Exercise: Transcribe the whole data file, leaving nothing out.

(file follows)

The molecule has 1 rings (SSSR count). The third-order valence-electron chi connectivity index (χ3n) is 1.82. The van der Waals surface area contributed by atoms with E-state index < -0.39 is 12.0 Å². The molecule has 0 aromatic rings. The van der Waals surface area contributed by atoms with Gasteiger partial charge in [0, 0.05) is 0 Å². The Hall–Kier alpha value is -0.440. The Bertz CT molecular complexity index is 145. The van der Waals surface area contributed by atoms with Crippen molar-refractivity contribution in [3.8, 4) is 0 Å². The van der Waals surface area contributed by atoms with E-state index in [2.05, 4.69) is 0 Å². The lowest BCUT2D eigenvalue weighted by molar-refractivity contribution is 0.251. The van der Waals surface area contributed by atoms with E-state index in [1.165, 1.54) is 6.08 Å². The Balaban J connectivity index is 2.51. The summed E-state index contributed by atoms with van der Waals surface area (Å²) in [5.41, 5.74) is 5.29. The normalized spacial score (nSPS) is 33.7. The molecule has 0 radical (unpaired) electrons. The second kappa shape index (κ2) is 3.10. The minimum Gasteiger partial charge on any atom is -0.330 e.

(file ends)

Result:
The molecule has 1 rings (SSSR count). The third-order valence-electron chi connectivity index (χ3n) is 1.82. The van der Waals surface area contributed by atoms with E-state index < -0.39 is 12.0 Å². The molecule has 0 aromatic rings. The van der Waals surface area contributed by atoms with Gasteiger partial charge in [0, 0.05) is 0 Å². The Hall–Kier alpha value is -0.440. The Bertz CT molecular complexity index is 145. The van der Waals surface area contributed by atoms with Crippen molar-refractivity contribution in [3.8, 4) is 0 Å². The van der Waals surface area contributed by atoms with E-state index in [2.05, 4.69) is 0 Å². The lowest BCUT2D eigenvalue weighted by molar-refractivity contribution is 0.251. The van der Waals surface area contributed by atoms with E-state index in [1.165, 1.54) is 6.08 Å². The Balaban J connectivity index is 2.51. The summed E-state index contributed by atoms with van der Waals surface area (Å²) in [5.41, 5.74) is 5.29. The normalized spacial score (nSPS) is 33.7. The molecule has 0 radical (unpaired) electrons. The second kappa shape index (κ2) is 3.10. The minimum Gasteiger partial charge on any atom is -0.330 e.